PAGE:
Campaigners may seek judicial review over ‘Battle of Orgreave’

Government refuses to hold inquiry into police conduct during 1984 miners’ strike clash

Granville Williams of the Orgreave Truth and Justice Campaign: MPs  accused home secretary Amber Rudd of betraying members of the campaign after leading them to believe she would approve an inquiry. Photograph:  Lindsey Parnaby/AFP/Getty Images

Granville Williams of the Orgreave Truth and Justice Campaign: MPs accused home secretary Amber Rudd of betraying members of the campaign after leading them to believe she would approve an inquiry. Photograph: Lindsey Parnaby/AFP/Getty Images

 

Campaigners have said they will consider seeking a judicial review into the British government’s refusal to hold an inquiry into police conduct during a clash with striking miners at the south Yorkshire village of Orgreave in 1984.

MPs accused home secretary Amber Rudd of betraying members of the Orgreave Truth and Justice Campaign after leading them to believe she was poised to approve an inquiry.

“It is utterly cruel to have given the campaigners false hope and misled them in this way. We will never give up this fight,” Labour’s Andy Burnham told the House of Commons.

The Battle of Orgreave in June 1984 was one of the most violent clashes of the miners’ strike and is cited as one of the most notorious examples of police misconduct in recent British history. For decades, campaigners have called for a full inquiry into how the police behaved on the day, how they concocted evidence later and whether the confrontation had been deliberately set up by the authorities.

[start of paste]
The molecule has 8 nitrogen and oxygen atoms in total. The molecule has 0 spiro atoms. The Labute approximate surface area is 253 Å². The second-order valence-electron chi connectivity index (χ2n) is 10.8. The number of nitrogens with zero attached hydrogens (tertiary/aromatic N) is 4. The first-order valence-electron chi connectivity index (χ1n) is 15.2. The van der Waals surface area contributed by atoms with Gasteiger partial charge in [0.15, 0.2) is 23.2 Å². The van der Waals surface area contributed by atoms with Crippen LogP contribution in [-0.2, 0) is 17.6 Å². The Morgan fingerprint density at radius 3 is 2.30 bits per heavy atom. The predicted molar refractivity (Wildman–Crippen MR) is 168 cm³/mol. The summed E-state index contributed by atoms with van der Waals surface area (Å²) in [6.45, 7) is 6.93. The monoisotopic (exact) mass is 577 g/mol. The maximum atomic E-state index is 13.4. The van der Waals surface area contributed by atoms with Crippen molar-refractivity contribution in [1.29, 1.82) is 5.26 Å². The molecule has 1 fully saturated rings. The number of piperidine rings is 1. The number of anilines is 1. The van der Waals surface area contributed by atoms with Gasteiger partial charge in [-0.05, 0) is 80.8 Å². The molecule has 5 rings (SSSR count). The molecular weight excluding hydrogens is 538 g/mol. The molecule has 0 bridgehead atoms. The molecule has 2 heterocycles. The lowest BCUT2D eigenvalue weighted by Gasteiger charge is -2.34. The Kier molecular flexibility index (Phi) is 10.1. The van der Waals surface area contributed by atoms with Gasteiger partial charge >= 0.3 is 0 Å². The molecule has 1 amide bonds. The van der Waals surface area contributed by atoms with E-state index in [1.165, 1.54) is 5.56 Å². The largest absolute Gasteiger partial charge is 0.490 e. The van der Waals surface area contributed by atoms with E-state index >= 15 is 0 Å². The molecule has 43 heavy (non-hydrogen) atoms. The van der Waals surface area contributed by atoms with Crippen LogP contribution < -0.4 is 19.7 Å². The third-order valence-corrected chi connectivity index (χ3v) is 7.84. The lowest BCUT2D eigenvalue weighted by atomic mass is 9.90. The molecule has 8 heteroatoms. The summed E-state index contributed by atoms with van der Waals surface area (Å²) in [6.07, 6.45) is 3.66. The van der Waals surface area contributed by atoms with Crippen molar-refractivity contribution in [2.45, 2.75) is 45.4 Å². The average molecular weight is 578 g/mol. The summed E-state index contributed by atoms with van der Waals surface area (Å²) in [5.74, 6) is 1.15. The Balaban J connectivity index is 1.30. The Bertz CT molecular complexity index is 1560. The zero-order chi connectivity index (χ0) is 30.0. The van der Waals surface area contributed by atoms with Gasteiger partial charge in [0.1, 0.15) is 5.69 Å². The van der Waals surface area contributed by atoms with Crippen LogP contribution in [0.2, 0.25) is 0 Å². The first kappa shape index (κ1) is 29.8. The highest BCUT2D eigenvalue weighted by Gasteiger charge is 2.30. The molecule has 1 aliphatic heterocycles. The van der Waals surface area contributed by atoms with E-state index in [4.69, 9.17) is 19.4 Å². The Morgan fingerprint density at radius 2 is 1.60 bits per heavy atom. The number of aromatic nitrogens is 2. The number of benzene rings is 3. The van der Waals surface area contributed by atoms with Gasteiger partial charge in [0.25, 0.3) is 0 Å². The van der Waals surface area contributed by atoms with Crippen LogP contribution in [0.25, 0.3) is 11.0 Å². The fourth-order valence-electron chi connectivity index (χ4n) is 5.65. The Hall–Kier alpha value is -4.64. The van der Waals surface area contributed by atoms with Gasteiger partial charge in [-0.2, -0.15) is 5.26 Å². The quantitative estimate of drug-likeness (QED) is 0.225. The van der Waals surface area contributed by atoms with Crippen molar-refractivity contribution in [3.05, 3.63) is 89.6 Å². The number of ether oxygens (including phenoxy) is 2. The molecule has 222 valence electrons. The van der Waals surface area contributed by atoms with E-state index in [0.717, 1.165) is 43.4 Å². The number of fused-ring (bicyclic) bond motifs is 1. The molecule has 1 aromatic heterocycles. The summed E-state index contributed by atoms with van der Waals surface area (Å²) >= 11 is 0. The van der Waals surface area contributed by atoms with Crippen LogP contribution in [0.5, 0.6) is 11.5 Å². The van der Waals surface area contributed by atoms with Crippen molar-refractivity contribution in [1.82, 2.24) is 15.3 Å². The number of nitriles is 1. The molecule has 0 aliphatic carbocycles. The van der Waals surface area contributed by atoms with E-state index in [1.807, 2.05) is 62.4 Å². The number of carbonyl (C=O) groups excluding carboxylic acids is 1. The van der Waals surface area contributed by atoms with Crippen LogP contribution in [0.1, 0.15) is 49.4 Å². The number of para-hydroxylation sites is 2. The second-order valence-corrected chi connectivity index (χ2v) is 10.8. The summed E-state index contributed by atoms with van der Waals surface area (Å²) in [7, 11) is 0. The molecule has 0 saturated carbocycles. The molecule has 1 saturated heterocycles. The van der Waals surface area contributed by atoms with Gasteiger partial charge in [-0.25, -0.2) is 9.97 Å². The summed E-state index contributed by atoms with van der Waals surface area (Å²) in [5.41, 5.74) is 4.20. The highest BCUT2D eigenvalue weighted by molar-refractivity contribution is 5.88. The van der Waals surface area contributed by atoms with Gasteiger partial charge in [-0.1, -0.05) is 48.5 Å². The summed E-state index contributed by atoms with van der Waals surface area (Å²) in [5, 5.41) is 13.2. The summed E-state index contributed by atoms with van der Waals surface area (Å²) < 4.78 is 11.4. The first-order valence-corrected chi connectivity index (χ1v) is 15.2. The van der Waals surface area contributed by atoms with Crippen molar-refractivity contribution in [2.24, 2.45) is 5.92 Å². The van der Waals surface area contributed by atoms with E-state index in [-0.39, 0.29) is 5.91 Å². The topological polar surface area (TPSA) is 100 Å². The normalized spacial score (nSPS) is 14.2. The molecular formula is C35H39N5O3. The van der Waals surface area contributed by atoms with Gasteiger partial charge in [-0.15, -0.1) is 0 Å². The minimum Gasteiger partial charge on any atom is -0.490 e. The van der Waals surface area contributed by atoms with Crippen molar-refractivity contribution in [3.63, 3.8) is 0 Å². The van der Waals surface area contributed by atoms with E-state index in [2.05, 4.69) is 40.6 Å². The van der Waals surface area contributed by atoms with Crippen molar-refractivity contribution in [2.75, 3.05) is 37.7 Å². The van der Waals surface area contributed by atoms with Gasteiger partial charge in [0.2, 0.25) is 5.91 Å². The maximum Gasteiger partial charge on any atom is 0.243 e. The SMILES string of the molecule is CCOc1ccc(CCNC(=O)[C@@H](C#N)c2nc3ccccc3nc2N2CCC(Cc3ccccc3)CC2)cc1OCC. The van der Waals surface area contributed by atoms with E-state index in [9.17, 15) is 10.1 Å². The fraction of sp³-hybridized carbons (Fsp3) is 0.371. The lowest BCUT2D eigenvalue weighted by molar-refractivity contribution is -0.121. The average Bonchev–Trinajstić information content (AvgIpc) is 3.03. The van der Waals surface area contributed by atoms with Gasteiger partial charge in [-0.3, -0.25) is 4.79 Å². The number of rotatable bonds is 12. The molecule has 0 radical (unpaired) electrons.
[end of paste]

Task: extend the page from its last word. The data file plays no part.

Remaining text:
Ninety-five miners were arrested and most were charged with riot, an offence that carried a life sentence, but all the cases collapsed after police evidence was found to be unreliable. Many police officers signed statements which used almost identical language, and one signed a statement written in somebody else’s handwriting.

Ms Rudd won praise from campaigners in September when she told them she was close to making a decision about an inquiry. However, she said on Monday that a review would not be in the public interest.

In a letter to campaigners, the home secretary said policing had changed sufficiently in the years since Orgreave to mean an inquiry was not merited, adding that “ultimately there were no deaths or wrongful convictions”.

New evidence

Barbara Jackson, secretary of the Orgreave Truth and Justice Campaign, told a crowd of former miners and their supporters in Barnsley that she was “shocked and devastated” by the decision.

“As you can all tell, this is very difficult and very disappointing but there are options for the future; some of them we will be discussing with the legal people about the possibility of a judicial review,” she said.

Mr Burnham criticised Ms Rudd’s failure to face questions from MPs on Tuesday and demanded to know if she reviewed all new evidence about Orgreave before ruling out an inquiry.

“Did she consider in detail the new testimony that has emerged from police officers, particularly in relation to police statements? Did she review all relevant cabinet papers, such as the minutes – stamped “Secret” – of the meeting between Margaret Thatcher and Leon Brittan, in which the then home secretary said he wanted ‘to increase the rate of prosecutions’ of miners?” he said.

Other Labour MPs joined in the criticism of Ms Rudd’s decision but Conservative Philip Davies provoked uproar when he claimed that the miners had been responsible for the violence at Orgreave.

“Unlike most of the people bleating on the Labour benches, I actually lived in South Yorkshire in a mining community during the time of the miners’ strike and saw at first hand the bullying and intimidation from the miners that went on. People who did not contribute to the strike fund had their windows done in,” he said.

“These people were trying to bring down the democratically elected government of the time. They lost, and they need to get over it.”